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The International Olympic Committee (IOC) is touting the upcoming Paris Summer Games as the first gender-equal Olympics in history, with an equal 50 per cent participation rate between men and women. While the 2021 Tokyo Olympics came close to achieving full parity with 48.8 per cent female participation, certain sports like wrestling and rhythmic gymnastics remain exclusive to one gender. The IOC has modified events to achieve more gender parity, such as introducing a mixed relay race for the 50km walk and adding a weight class for women’s boxing. However, there are still more events reserved for men’s sports than women’s, indicating that parity does not necessarily equate to gender equality, according to sports management professor Michele Donnelly.

Donnelly explains that gender-based differences still persist in the Olympics, including race lengths, equipment sizes and weights, and required uniforms for men and women. While some sports like archery, triathlon, and badminton have no gender differentiation, they are the exception rather than the rule. Donnelly is concerned by claims of gender equality in the Games, as women are still vastly underrepresented as coaches and technical officials. She fears that achieving parity within the Games may come at the expense of opportunities for men, rather than creating additional opportunities for women. This approach, she argues, does not align with the true definition of gender equality and ultimately penalizes the athletes.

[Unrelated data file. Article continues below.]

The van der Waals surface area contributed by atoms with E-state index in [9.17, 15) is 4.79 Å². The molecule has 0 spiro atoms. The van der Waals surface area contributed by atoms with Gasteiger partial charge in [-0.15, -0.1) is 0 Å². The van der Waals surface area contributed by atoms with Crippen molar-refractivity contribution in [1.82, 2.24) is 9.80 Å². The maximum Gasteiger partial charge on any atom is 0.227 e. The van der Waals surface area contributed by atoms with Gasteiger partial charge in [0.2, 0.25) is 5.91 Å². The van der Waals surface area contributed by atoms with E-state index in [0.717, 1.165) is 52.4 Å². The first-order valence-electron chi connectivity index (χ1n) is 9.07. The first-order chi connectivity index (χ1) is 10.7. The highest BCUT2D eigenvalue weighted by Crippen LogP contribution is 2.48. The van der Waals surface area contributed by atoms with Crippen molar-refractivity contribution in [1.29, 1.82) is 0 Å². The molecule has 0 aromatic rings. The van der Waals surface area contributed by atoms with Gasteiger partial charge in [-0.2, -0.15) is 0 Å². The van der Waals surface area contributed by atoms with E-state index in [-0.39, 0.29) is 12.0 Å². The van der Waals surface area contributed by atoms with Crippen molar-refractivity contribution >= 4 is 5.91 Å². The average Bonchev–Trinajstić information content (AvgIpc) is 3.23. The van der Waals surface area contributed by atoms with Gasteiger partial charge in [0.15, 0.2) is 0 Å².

The road to gender parity in the Olympics has been long and arduous, with women facing numerous challenges in their quest for inclusion. The founder of the IOC, Baron Pierre de Coubertin, initially prohibited women from competing in the first modern Olympic Games in 1896. It wasn’t until 1900 that 22 women were allowed to participate in five women’s sports, and women did not exceed 10 per cent of participants until 1952. The IOC did not officially adopt full gender parity as a goal until 2014, indicating significant progress but also acknowledging the lingering disparities between men’s and women’s participation in the Games.

Despite the IOC’s efforts to achieve gender parity, the upcoming Paris Summer Games still highlight the challenges women face in achieving true gender equality in the Olympic arena. While the number of female participants has increased, there are still more events reserved for men’s sports than women’s, underscoring the difference between parity and equality. Michele Donnelly’s assessment of the situation emphasizes the persistent gender-based differences in the Games, from race lengths to equipment sizes, as well as the lack of representation for women as coaches and officials. Moving forward, it will be essential for the IOC to address these disparities and work towards creating a more equitable and inclusive Olympic environment for all athletes, regardless of gender.

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